MAKE THE INVISIBLE - VISIBLE
Mach die unsichtbaren sichtbar ! Wer sind die Menschen, die über das gefährliche Mittelmeer flüch- ten müssen, und was bewegt sie dazu ihr Zuhause zu verlassen? Eine Buchvorstellung über tolle Persönlichkeiten die ihre Geschichten erzählen.
Gina Amato eine Studentin aus Hamburg wollte mit ihrem Projekt für Aufklärung sorgen. " Für die meisten sind Flüchtlinge Arm. Keiner weiß wer sie wirklich sind. Ich stelle hier tolle Charaktere und ihre Geschichten vor. Sie alle haben viel gesehen und unvorstellbares erlebt. Wir müssen endlich zusammenhalten, denn letztendlich haben wir alle eines gemeinsam : "wir sind alles Menschen!"
Für Fragen bezüglich des Projektes oder Anfragen und Anregungen
Ginaamato12@gmail.com Oder firstname.lastname@example.org
Europe's migrant crisis continues, and it's Germany that has taken in more asylum seekers than any other nation in the region—an estimated 750,000 this year alone.
But as the refugee population grows, attacks on asylum-seekers have also increased. This year there have been more than 170 attacks in Germany.
Meanwhile, the European Union has been unable to reach a consensus on how to deal with the sudden influx of refugees.
Constanze Stelzenmüller, a Robert Bosch senior fellow with the Center on the United States and Europe at the Brookings Institution, describes Germany's predicament.
Though things are difficult, there is hope to be found in one corner of Germany. In the northern city of Hamburg, Larry Macauley hosts an hour long radio program,Refugee Voices, that broadcasts across Germany on the Refugee Radio Network.
It's a platform for refugees, made by refugees. Larry was born in Nigeria, and fled Libya after the Arab Spring in 2011. He works with a team of about 20 refugees to make the program that covers politics, culture, and the daily struggles of migrant life.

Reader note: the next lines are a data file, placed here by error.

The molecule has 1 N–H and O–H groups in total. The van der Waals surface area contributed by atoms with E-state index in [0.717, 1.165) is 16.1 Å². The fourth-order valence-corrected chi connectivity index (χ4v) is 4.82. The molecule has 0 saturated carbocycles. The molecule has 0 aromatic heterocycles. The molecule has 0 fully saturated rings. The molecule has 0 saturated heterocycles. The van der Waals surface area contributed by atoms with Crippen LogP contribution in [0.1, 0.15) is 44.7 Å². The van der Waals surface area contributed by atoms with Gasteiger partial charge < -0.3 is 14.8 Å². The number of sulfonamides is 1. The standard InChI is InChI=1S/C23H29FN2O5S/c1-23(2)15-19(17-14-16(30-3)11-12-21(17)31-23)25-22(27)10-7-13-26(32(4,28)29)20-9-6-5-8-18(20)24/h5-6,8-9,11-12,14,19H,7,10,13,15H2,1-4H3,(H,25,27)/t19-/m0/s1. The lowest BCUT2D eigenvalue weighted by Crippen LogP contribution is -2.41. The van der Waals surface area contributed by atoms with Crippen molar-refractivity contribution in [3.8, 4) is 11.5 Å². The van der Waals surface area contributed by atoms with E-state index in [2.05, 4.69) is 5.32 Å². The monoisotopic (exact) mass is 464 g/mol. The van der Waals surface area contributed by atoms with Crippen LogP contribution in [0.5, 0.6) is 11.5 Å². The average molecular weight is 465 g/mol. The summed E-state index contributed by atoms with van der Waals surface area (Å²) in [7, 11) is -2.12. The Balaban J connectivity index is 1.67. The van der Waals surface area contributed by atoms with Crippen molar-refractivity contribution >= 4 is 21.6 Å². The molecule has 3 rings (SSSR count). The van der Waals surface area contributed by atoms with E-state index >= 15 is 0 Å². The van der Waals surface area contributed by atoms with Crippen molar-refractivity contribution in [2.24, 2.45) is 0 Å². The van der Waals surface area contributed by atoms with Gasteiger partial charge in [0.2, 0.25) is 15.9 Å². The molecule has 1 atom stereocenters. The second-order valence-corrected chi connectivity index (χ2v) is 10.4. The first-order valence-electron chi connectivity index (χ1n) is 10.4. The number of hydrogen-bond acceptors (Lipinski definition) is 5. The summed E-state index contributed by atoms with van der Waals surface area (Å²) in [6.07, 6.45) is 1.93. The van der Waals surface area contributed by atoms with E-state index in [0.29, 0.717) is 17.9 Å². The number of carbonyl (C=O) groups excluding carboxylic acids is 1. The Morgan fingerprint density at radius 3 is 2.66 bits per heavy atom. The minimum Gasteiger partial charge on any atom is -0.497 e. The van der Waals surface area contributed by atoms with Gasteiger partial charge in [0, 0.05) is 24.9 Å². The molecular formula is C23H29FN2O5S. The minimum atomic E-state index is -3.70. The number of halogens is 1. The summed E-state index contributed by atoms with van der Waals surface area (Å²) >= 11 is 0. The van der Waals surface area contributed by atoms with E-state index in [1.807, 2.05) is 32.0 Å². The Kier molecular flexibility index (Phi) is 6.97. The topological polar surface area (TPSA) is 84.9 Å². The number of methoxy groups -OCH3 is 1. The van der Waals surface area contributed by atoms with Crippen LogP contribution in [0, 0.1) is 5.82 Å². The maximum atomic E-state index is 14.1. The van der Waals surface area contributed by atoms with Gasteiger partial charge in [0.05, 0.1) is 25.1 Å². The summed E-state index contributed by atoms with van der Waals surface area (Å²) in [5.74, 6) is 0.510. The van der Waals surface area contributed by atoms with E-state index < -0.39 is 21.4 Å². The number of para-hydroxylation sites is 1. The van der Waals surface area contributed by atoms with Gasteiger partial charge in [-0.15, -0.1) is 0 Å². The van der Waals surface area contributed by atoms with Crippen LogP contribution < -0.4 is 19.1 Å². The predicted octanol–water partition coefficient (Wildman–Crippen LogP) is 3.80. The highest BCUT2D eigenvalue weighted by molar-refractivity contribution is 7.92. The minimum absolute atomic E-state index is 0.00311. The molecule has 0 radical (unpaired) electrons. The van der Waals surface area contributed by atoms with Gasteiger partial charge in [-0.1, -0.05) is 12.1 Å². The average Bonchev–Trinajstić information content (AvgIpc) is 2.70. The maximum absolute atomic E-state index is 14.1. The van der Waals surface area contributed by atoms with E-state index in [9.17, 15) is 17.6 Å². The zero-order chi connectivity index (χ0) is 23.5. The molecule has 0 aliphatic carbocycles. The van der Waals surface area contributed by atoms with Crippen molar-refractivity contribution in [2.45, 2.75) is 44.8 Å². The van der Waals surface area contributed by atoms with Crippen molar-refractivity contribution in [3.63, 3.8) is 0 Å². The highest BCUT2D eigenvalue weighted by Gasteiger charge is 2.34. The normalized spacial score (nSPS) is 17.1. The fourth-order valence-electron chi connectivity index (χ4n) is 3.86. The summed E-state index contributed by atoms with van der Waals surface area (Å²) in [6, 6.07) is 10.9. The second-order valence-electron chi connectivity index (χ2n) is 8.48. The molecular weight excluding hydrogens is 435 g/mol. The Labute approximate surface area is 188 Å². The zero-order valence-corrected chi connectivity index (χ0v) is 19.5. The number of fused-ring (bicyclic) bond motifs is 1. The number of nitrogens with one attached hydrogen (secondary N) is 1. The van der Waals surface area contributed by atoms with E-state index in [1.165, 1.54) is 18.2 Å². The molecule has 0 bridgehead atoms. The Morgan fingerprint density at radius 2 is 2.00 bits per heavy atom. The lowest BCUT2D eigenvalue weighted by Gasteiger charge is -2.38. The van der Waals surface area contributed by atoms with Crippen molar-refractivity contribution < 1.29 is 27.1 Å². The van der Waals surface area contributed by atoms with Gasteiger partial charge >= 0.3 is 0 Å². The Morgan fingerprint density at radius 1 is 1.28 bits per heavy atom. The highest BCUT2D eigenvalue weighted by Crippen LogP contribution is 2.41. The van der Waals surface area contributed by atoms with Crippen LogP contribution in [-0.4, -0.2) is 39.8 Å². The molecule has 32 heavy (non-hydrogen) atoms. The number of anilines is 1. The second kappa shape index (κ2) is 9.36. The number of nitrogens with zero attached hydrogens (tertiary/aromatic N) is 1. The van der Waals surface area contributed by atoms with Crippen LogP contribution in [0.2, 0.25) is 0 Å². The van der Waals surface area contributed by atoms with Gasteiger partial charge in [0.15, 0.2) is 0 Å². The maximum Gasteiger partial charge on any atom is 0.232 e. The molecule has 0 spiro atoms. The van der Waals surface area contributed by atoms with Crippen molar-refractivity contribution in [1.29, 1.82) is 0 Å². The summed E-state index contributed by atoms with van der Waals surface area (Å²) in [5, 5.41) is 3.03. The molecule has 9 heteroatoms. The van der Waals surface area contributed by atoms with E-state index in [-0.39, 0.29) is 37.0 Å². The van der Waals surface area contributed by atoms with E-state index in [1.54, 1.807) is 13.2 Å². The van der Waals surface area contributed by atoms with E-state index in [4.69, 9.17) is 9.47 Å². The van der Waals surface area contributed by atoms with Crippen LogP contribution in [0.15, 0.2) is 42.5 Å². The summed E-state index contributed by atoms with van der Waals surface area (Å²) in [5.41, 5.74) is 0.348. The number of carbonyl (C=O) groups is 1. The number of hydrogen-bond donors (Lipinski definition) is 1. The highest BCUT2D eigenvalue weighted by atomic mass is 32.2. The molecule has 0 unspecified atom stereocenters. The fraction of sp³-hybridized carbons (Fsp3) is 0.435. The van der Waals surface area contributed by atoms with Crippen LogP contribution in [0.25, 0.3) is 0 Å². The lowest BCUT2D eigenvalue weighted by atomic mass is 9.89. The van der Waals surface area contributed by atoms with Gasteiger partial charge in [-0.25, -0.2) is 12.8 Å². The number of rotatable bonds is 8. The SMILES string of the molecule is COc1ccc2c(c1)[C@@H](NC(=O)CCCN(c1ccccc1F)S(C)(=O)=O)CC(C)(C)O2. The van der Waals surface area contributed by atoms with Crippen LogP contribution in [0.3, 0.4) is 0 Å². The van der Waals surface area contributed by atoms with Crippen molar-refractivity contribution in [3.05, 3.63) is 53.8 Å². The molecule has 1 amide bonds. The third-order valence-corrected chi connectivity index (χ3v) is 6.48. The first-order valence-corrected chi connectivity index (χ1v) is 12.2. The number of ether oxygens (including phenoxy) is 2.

On a nightly basis, hundreds of migrants in the French port town of Calais are risking their lives attempting to cross the undersea tunnel into the UK. While migrants have long gathered in Calais, Eurotunnel, the firm that runs freight and passenger shuttles via the tunnel, said it’s struggling to cope with numbers that have swelled from 600 to around 5,000 people.
The ongoing crisis has intensified an already sensitive topic in British politics: immigration.
Back in May, PM David Cameron was re-elected on a campaign that included a promise to significantly cut annual migration. Under pressure to do something about the Calais migrant crisis, the British leader has begun working to discourage what he described as the “swarm of people” trying to make Britain their new home. Under newly proposed plans, immigrants living in the UK without proper documentation could soon face eviction without a court order. In addition, landlords who fail to check the immigration status of tenants could be fined or imprisoned for up to five years.
The move, announced by Communities Secretary Greg Clark, will be included in a new Immigration Bill that will be debated in parliament in the coming months. It also comes on the heels of an $11 million pledge by the British government to improve fencing around the Eurotunnel rail terminal outside Calais.
So with PM Cameron warning that the crisis could last all summer, are these recent measures the right approach? We discuss at 19:30 GMT.
On this episode of The Stream, we speak with:
Don Flynn @donflynnmrn
Director of the Migrants’ Rights Network
Steven Woolfe @Steven_Woolfe
Migration spokesman, UKIP
Jonathan Portes @jdportes
Director, National Institute of Economic and Social Research
Larry Macaulay @RefugeeRadioNet
Founder, Refugee Radio Network
Refugee Radio Network